Terror expert stands ready to help Baltimore

Former N.Y. official preparing response plan

September 26, 2001|By Caitlin Francke | Caitlin Francke,SUN STAFF

For Louis R. Anemone, the former New York City Police Department official who orchestrated airlifts atop the World Trade Center after the 1993 bombing there, the most valuable tool is speed.

It can make the difference between casualties and survivors in the fight against terrorism, he said.

"Time is a luxury in this particular business. It's one you really can't afford," Anemone said in an interview. "You have to try to get everyone to the highest level of readiness as quickly as they can."

Days after the Sept. 11 attacks on the World Trade Center and the Pentagon, Anemone, 55, was brought to Baltimore by his longtime friend, Police Commissioner Edward T. Norris, to write a plan that would ready the city for a terrorist assault.

Though Anemone has been working here during the past two weeks, the Police Department will formally request today that the city enter into a six-month, $30,000 contract with him.

Anemone's hiring has generated some contention. City Council President Sheila Dixon said she understood the importance of being prepared for an emergency; much of the city's equipment and plans are "covered in dust [and] outdated," she said. But she said she was troubled by the quick hiring of Anemone, because it was not initially clear how much he would be paid.

"Based on what we just went through on the budget, we need to tread lightly," she said.

Mayor Martin O'Malley dismissed concerns about the handshake hire, saying that the top priority is making Baltimore safe. He said he wants a plan to place the city on the cutting edge of preparedness.

"I want my city to be a hard target," O'Malley said.

During his 35-year career with the New York police force, Anemone dealt with terrorist attacks and bouts of civil unrest.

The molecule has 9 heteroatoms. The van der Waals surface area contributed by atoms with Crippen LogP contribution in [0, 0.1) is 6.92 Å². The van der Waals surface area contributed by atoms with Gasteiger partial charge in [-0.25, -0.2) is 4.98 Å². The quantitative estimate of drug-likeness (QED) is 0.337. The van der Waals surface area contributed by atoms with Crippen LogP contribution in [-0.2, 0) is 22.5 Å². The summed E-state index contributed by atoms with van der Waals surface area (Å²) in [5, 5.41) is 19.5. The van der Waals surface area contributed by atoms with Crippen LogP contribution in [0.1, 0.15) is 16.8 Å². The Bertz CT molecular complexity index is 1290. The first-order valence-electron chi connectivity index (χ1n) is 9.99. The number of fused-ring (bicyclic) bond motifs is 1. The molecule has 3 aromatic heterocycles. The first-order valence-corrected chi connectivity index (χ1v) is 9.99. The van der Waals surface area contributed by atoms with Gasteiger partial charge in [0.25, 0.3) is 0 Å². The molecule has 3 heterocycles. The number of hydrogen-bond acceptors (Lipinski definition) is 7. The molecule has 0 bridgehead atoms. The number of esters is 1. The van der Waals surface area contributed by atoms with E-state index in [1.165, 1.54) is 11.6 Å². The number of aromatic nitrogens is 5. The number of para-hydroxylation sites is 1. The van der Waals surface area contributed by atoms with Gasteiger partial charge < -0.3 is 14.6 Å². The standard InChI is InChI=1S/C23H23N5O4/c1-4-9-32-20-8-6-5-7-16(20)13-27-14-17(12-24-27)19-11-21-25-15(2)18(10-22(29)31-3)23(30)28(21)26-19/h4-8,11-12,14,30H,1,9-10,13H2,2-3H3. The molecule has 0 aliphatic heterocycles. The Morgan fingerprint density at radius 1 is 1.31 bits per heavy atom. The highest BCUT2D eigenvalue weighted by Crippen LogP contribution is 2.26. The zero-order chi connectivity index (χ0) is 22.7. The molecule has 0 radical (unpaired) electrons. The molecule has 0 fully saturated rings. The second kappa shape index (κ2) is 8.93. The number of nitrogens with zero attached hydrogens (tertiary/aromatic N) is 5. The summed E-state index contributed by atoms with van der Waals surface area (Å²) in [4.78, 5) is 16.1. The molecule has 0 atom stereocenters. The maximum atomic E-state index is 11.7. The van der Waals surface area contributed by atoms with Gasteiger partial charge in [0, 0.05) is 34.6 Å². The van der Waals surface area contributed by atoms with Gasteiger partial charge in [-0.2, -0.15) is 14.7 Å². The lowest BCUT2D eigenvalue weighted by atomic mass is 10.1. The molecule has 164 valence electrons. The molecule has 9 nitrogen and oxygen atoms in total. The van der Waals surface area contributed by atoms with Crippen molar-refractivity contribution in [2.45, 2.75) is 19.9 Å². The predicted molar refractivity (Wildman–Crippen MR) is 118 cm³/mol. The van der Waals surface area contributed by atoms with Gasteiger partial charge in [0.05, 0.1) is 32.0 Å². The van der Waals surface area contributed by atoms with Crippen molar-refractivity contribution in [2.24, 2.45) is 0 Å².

He wrote New York's civil disorder plan after riots in 1991 in Brooklyn's Crown Heights and in 1992 in Washington Heights. In 1994, he was made chief of patrol.

A year later, he was appointed chief of the department, the department's third-highest position, and wrote the city's security plan addressing terrorism.

After the 1993 World Trade Center bombing, Anemone directed the rescue efforts to evacuate thousands of people and organized about 40 roof-top landings for helicopters to airlift survivors.

As chief of the department, Anemone was known for his sharp tongue and relentless push for success. He retired from the force in 1999 after reportedly being angry that he was no longer consulted on top decisions.

Anemone has been trying to spot Baltimore's vulnerabilities. He has visited Camden Yards, PSINet Stadium and the Inner Harbor.

Key to development of the plan, he said, is input from all emergency agencies. All must sign on to one plan so that activating it will be push-button simple.

Anemone said he has written a draft of a plan and is working with the police to tailor it to Baltimore.

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